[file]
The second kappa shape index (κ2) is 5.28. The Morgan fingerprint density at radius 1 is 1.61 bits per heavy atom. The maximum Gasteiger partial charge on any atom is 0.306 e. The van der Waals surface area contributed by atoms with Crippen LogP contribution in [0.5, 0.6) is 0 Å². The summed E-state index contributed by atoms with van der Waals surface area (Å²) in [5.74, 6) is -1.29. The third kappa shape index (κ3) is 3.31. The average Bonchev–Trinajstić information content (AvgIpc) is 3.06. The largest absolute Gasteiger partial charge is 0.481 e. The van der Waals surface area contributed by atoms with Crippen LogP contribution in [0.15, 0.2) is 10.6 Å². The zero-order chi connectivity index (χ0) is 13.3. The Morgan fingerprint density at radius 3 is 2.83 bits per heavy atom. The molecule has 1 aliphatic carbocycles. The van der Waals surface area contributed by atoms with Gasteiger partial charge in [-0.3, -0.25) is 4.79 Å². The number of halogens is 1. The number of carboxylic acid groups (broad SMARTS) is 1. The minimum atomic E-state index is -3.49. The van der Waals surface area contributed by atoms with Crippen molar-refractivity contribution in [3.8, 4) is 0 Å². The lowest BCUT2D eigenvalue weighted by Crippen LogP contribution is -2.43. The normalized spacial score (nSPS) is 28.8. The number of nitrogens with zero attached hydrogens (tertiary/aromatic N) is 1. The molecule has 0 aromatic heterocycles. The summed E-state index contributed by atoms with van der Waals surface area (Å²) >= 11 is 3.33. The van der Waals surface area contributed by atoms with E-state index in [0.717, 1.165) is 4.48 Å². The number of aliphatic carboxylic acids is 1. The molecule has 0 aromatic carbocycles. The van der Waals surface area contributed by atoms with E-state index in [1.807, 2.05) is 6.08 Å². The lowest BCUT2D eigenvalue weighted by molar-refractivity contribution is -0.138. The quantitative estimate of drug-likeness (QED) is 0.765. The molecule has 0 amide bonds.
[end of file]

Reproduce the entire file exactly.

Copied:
The second kappa shape index (κ2) is 5.28. The Morgan fingerprint density at radius 1 is 1.61 bits per heavy atom. The maximum Gasteiger partial charge on any atom is 0.306 e. The van der Waals surface area contributed by atoms with Crippen LogP contribution in [0.5, 0.6) is 0 Å². The summed E-state index contributed by atoms with van der Waals surface area (Å²) in [5.74, 6) is -1.29. The third kappa shape index (κ3) is 3.31. The average Bonchev–Trinajstić information content (AvgIpc) is 3.06. The largest absolute Gasteiger partial charge is 0.481 e. The van der Waals surface area contributed by atoms with Crippen LogP contribution in [0.15, 0.2) is 10.6 Å². The zero-order chi connectivity index (χ0) is 13.3. The Morgan fingerprint density at radius 3 is 2.83 bits per heavy atom. The molecule has 1 aliphatic carbocycles. The van der Waals surface area contributed by atoms with Gasteiger partial charge in [-0.3, -0.25) is 4.79 Å². The number of halogens is 1. The number of carboxylic acid groups (broad SMARTS) is 1. The minimum atomic E-state index is -3.49. The van der Waals surface area contributed by atoms with Crippen molar-refractivity contribution in [3.8, 4) is 0 Å². The lowest BCUT2D eigenvalue weighted by Crippen LogP contribution is -2.43. The normalized spacial score (nSPS) is 28.8. The number of nitrogens with zero attached hydrogens (tertiary/aromatic N) is 1. The molecule has 0 aromatic heterocycles. The summed E-state index contributed by atoms with van der Waals surface area (Å²) >= 11 is 3.33. The van der Waals surface area contributed by atoms with E-state index in [0.717, 1.165) is 4.48 Å². The number of aliphatic carboxylic acids is 1. The molecule has 0 aromatic carbocycles. The van der Waals surface area contributed by atoms with E-state index in [1.807, 2.05) is 6.08 Å². The lowest BCUT2D eigenvalue weighted by molar-refractivity contribution is -0.138. The quantitative estimate of drug-likeness (QED) is 0.765. The molecule has 0 amide bonds.